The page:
Using Lattice Models to Value Employee Stock Options under SFAS 123(R)
Folami, Lookman Buky, Arora, Tarun, Alli, Kasim L., The CPA Journal
SFAS 123(R) requires that employee stock options (ESO) be measured at fair value. While either the BlackScholes or the lattice option-pricing model is acceptable under the standard, the lattice model is better suited to the unique characteristics of ESOs.
The use of a lattice model has broad implications. Auditors and corporate executives must understand the variables that are used to calculate the fair value of ESOs. They must also understand how changes in the required variables drive ESOs' fair value and the resulting effect on total compensation expense. Finally, the additional record-keeping responsbilities created by implementing SFAS 123(R) require significant changes on the part of corporate finance executives for modeling resources, data requirements, and record-keeping capabilities. If the existing information systems of a company cannot provide the information necessary to value ESOs, some modifications to the information system may be necessary to meet the requirements for applying the lattice model. Implementing the lattice model within the SFAS 123(R) framework presents certain practical implications that are discussed by way of an example, below.
Description of Lattice Models
Lattice models are option-pricing models that involve constructing a binomial tree representing different paths that might be followed by the underlying asset during the life of the option. In the case of ESOs, the underlying asset is the company stock. The fair value of the option is then derived by backward induction through the binomial tree.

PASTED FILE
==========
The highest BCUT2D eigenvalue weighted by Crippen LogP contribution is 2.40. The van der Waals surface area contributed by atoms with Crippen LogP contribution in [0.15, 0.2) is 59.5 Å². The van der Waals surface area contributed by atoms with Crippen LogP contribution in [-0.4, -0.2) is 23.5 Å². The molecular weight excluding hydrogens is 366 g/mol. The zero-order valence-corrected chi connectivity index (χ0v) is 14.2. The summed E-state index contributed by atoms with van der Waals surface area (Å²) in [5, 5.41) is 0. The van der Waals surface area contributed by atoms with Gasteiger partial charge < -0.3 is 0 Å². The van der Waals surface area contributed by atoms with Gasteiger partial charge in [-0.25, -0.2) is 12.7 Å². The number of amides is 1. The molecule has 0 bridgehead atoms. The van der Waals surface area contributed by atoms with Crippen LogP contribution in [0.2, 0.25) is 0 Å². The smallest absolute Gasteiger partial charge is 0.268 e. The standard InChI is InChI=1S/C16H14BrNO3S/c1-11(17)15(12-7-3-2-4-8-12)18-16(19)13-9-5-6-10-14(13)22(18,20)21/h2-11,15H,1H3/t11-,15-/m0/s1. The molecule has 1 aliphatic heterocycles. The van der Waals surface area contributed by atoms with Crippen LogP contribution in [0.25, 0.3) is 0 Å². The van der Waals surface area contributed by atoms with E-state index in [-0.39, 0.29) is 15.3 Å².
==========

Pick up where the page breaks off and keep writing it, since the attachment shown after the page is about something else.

The lattice model of stock valuation divides time into discrete bits and models prices at these points in time. The period of time covered by the lattice is broken down into individual time periods (month, quarter, or annual) and the model predicts possible stock prices at the end of each time period. In the lattice model, stock prices will move either up or down at the end of each period. A probability of occurrence is assigned to each possible up or down position. As shown in Exhibit 1, in a short period of time a stock price can either rise by the up-move factor (u), or decline by the down-move factor (d).
In Exhibit 1, S^sub 0^ represents the initial stock price at time zero (i.e., the grant date). S^sub u^ is the stock price in the next time segment, assuming the price rose by the up-move factor of u. S^sub d^ is the stock price in the next time segment, assuming the stock price fell by the down-move factor d. By generalizing a one-period binomial tree one can construct a multi-period stock-price tree. Each node represents a probable stock price in that time period. Therefore, the more we divide total time into smaller pieces over the life of the option, the bigger the lattice gets (as more possible stock prices are modeled), and the more accurate the model can be. This is depicted in Exhibit 2.
By following the logic depicted in Exhibit 2, one can build a stock-price tree for the option's contractual life. The next step is to estimate the fair value of an ESO. To do this, one builds another tree, starting with the option payoff at the terminal nodes in the future, when the option matures, and discounting the option back to the present time.
Implementation of Valuation Procedures
The actual implementation of the valuation procedure for ESOs within a lattice model entails three steps:
* Determining the input variables and assumptions for the model;
* Using the lattice model to value the option; and
* Recording the valuation.
The assumptions used in the model should reflect external and internal information that is available on the grant date. These assumptions must be reasonable and supportable, and must not represent the biases of a particular party. Applying the lattice model requires inputs for the minimum set of substantive characteristics specified in SFAS 123(R). The interplay of these inputs is illustrated using the case study described below. …